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  • “And would you like to change your party affiliation, ma’am?”

    I glanced sideways at my mom before replying to the MVA worker.

    “Yes, change it to Democrat, please.”

    My mom’s eyebrows shot up. She made a tsk sound, but didn’t speak.

    It was my 21st birthday, and the two of us were sitting in hard plastic chairs at the closest MVA Express. I was getting a new license, and that meant I had the chance to change my party affiliation, something I hadn’t done since I got my license at age 16.

    I looked over at her again.

    “What, mom?”

    “I’m just surprised.”

    “Well, I don’t want to be associated with the Republican party anymore.”

    “Well, I disagree with you.”

    Those five words were to become a mantra of sorts, repeated countless times over dinner conversations.

    At age 21, I am a Democrat. But at age 16, I was firmly a Republican. At age 16, I had only ever attended private school. At age 16, all I knew about politics I learned from growing up in a hyper-conservative household.

    Saying I was a Democrat out loud took some getting used to. I remember telling my conservative friend, Jake, for the first time. He hugged me as though I had told him that a close relative had died.

    Voicing my liberal views may not seem like a big deal to someone else. The guilt I felt over it is difficult to explain to someone who shares the same views as their parents. I was betraying my roots.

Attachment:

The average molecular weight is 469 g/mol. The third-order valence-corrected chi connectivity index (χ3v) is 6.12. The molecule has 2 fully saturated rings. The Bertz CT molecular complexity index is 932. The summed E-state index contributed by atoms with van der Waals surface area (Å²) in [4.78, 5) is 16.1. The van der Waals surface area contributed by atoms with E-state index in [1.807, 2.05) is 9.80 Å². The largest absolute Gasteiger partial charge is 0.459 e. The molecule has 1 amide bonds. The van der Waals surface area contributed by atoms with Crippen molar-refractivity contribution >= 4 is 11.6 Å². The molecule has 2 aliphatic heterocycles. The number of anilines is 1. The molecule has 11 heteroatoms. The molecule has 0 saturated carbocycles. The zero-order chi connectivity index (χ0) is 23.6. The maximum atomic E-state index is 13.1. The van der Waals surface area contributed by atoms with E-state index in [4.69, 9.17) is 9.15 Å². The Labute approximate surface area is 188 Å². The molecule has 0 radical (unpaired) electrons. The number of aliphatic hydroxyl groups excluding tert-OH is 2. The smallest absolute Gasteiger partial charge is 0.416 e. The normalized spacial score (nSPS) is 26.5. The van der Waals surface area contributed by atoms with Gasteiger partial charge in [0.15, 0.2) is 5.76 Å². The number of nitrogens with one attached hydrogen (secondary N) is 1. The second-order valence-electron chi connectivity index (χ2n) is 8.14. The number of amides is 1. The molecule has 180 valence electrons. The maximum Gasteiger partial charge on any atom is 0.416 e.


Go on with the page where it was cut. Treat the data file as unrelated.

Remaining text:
I was raised as the oldest child in a big, loving Catholic family - the kind of family that makes time to eat dinner together every single night. So when I started developing my own views and realizing that they no longer aligned with those of my parents, I didn’t know how they would react.

    I worried that they would assume the liberal college environment had “poisoned” my thoughts, or that I was just swaying with the popular opinion.

    My friend Tamar saw my views change firsthand. We’ve been friends since freshman year; she was one of the first liberal-minded people I considered among my best friends.

    About a month ago, we were considering the best way to go about creating a productive political dialogue with “the other side.”

    “Well, what made you change your mind?” Tamar asked, referring to my gradual shift in views.

    I hesitated before responding.

    “It wasn’t any one specific instance. I think it was just being open to learning what the other side had to say, and then being willing to change if I was presented with truth.”

    Last week, my mom and I were talking on the phone about the Muslim Ban. Our conversation had started because she sent me an article entitled, “I’m a Democrat, but there’s something great about Trump’s travel ban.”

    By the end of our phone call, the tension in our voices was palpable. In a last-ditch peace effort, I offered to send her more information about what the vetting process is like for refugees coming to the U.S. from Muslim-majority countries.

    “Okay, I’ll read what you send me. I don’t actually know much about it,” she admitted.

    I breathed out. I didn’t realize I had been holding my breath.
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